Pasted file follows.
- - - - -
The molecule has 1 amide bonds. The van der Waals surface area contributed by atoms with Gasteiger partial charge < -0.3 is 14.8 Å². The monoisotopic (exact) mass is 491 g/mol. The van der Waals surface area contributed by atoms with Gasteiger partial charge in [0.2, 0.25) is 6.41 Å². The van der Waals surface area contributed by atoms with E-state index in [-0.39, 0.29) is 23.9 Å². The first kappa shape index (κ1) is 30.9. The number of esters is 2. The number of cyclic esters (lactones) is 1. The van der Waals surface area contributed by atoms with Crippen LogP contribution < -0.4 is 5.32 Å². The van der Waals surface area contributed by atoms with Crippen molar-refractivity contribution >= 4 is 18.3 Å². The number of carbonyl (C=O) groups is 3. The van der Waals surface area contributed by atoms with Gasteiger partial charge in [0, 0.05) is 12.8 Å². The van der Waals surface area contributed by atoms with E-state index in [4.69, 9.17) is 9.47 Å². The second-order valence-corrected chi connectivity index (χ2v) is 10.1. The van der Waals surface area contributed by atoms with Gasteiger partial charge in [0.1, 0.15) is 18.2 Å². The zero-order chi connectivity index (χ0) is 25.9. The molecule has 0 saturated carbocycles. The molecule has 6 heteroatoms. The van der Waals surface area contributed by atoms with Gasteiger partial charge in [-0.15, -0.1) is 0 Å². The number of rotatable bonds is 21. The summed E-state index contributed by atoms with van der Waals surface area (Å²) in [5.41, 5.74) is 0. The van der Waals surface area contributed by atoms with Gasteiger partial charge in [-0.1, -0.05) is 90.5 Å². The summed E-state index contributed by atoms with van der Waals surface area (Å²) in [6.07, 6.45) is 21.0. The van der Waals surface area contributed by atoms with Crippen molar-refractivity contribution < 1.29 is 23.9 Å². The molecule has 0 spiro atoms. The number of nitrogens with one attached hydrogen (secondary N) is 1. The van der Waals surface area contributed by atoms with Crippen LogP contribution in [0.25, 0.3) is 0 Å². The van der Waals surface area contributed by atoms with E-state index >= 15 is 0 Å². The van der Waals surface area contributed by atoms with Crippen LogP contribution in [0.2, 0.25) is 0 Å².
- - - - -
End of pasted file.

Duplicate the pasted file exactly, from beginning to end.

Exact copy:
The molecule has 1 amide bonds. The van der Waals surface area contributed by atoms with Gasteiger partial charge < -0.3 is 14.8 Å². The monoisotopic (exact) mass is 491 g/mol. The van der Waals surface area contributed by atoms with Gasteiger partial charge in [0.2, 0.25) is 6.41 Å². The van der Waals surface area contributed by atoms with E-state index in [-0.39, 0.29) is 23.9 Å². The first kappa shape index (κ1) is 30.9. The number of esters is 2. The number of cyclic esters (lactones) is 1. The van der Waals surface area contributed by atoms with Crippen LogP contribution < -0.4 is 5.32 Å². The van der Waals surface area contributed by atoms with Crippen molar-refractivity contribution >= 4 is 18.3 Å². The number of carbonyl (C=O) groups is 3. The van der Waals surface area contributed by atoms with Gasteiger partial charge in [0, 0.05) is 12.8 Å². The van der Waals surface area contributed by atoms with E-state index in [4.69, 9.17) is 9.47 Å². The second-order valence-corrected chi connectivity index (χ2v) is 10.1. The van der Waals surface area contributed by atoms with Gasteiger partial charge in [0.1, 0.15) is 18.2 Å². The zero-order chi connectivity index (χ0) is 25.9. The molecule has 0 saturated carbocycles. The molecule has 6 heteroatoms. The van der Waals surface area contributed by atoms with Gasteiger partial charge in [-0.15, -0.1) is 0 Å². The number of rotatable bonds is 21. The summed E-state index contributed by atoms with van der Waals surface area (Å²) in [5.41, 5.74) is 0. The van der Waals surface area contributed by atoms with Gasteiger partial charge in [-0.1, -0.05) is 90.5 Å². The summed E-state index contributed by atoms with van der Waals surface area (Å²) in [6.07, 6.45) is 21.0. The van der Waals surface area contributed by atoms with Crippen molar-refractivity contribution < 1.29 is 23.9 Å². The molecule has 0 spiro atoms. The number of nitrogens with one attached hydrogen (secondary N) is 1. The van der Waals surface area contributed by atoms with Crippen LogP contribution in [0.25, 0.3) is 0 Å². The van der Waals surface area contributed by atoms with E-state index >= 15 is 0 Å². The van der Waals surface area contributed by atoms with Crippen LogP contribution in [0.2, 0.25) is 0 Å².